- Prince Charles: Muslims are driving Christians from Mideast through persecution
- Gitmo’s first commander: Close the prison down
- Google’s newest photography find: Just wink and shoot
- Detroit’s Heidelberg art project hit by 8 fires in 8 months
- Pa. police pull people over for random DNA tests for feds
- NASA pushing hard to get back into space game
- Harvard student to face federal charges for bomb hoax
- Ronnie Biggs of ‘Great Train Robbery’ fame dies, 84
- Pope Francis wins another ‘Person of the Year’ — from gay rights magazine
- Rep. Steve Stockman: Give my campaign $10, and you’ll get an Obama barf bag
Pills prevent HIV in straight men and women
ATLANTA — Two new studies found that daily pills prevented infection with the AIDS virus in heterosexual men and women in Africa, bringing new hope for someday offering a medical shield against HIV infection.
Earlier this year, another study found the same pills did not prevent the AIDS virus among women in Kenya, Tanzania and South Africa. But researchers now say that study may have been flawed based on the success of the two studies announced Wednesday.
The first of the new studies, run by the CDC, involved more than 1,200 men and women in Botswana. About half got a daily pill, Truvada, an HIV treatment made by Gilead Sciences Inc. The other half got a fake pill.
An analysis of people who were believed to be regularly taking the pills found four of those on Truvada became infected with HIV, compared with 19 on the dummy pill. That means the real drug lowered the risk of infection by roughly 78 percent, researchers said.
The second study was funded by the Bill & Melinda Gates Foundation and run by the University of Washington. It involved more than 4,700 heterosexual couples in Kenya and Uganda. In each couple, one partner had HIV and the other did not. The uninfected were given either daily placebos, Truvada pills, or another Gilead treatment, Viread.
The study found 13 HIV infections among those on Truvada, 18 in those on Viread, and 47 of those on dummy pills. So the medications reduced the risk of HIV infection by 62 percent to 73 percent, the researchers said.
An independent review panel on Sunday said the benefit was clear-cut and stopped giving placebos, instead offering the preventive pills. Essentially, they deemed it unethical to withhold the medications from people who had been on placebo, said Dr. Jared Baeten, the University of Washington researcher who co-chaired the study.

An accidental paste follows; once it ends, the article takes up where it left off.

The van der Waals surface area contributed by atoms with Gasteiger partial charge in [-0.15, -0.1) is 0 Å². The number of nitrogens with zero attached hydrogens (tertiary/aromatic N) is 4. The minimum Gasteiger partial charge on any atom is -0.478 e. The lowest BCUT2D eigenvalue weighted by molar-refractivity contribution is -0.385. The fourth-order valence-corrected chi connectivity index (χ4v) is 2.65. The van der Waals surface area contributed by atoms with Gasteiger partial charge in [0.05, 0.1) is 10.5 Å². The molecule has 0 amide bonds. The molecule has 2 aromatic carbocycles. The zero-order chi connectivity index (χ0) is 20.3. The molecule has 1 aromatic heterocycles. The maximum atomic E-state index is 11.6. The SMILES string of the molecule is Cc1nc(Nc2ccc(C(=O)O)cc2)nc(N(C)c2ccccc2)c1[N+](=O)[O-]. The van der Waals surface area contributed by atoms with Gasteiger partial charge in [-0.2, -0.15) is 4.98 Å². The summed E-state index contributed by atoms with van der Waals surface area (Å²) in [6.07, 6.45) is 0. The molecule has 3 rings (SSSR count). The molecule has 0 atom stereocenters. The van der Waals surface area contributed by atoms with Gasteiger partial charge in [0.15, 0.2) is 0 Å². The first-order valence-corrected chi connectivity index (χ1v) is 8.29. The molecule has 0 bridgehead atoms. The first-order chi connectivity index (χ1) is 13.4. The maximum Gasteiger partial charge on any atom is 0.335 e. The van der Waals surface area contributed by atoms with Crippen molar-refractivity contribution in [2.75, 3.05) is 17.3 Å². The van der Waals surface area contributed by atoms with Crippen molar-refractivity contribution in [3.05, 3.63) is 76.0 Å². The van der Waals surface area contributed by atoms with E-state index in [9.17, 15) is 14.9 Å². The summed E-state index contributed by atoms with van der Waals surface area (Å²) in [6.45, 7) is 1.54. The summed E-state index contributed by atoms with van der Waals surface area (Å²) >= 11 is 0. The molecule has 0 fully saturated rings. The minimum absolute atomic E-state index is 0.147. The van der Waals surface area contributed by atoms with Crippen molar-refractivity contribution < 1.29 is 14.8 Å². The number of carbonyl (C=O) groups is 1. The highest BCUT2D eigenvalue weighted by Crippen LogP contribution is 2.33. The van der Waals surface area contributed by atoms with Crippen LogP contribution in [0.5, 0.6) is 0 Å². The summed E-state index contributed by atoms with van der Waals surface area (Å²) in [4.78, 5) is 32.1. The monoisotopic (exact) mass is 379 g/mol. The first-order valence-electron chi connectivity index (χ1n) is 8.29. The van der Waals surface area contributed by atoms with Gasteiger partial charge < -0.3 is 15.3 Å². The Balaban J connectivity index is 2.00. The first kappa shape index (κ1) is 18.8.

“Our results provide clear evidence that this works in heterosexuals,” he said.
In both studies, participants also were offered counseling and free condoms, which may help explain the relatively low overall infection rate.
The studies were to be announced at an AIDS conference in Rome next week. But following the recommendation of the review panel to the University of Washington study, both the CDC and the Washington team made hasty decisions to release the results.
These are the third and fourth widely reported studies of AIDS prevention medications.
The first was announced last year. It was a study of Truvada in gay men in Peru, Ecuador, Brazil, South Africa, Thailand and the United States (San Francisco and Boston). The drug lowered the chances of infection by 44 percent, and by 73 percent or more among men who took their pills most faithfully.
Experts celebrated. The CDC gave advice to doctors on prescribing Truvada along with other prevention services for gay men, based on those encouraging results.
By John R. Bolton
The president fiddles at his domestic altar while the world burns
- U.S. Army mulls wiping out memory of Robert E. Lee, 'Stonewall' Jackson
- BOLTON: Nero in the White House
- HURT: D.C. gets the vapors, calls sequester too much
- Top Democrats reject court ruling over NSA spying on Americans
- Obama mocks Putin, picks gay athletes for Sochi delegation
- EDITORIAL: Al Gore, soothsayer
- We told you so: Conservatives foresaw polygamy ruling
- Army to cut up to 4,000 captains and majors
- Gov't wasted $30 billion on 'pillownauts,' crystal goblets -- buying human urine!
- PRUDEN: The scam that will not die
Independent voices from the The Washington Times Communities
Politics, economics, and business from a real world perspective.
Television commentary, reviews, news and nonstop DVR catch-up by Lisa King Dolloff and friends.
Top 10 handguns in the U.S.
Extraordinary day at Redskins Park
White House pets gone wild!
Let it snow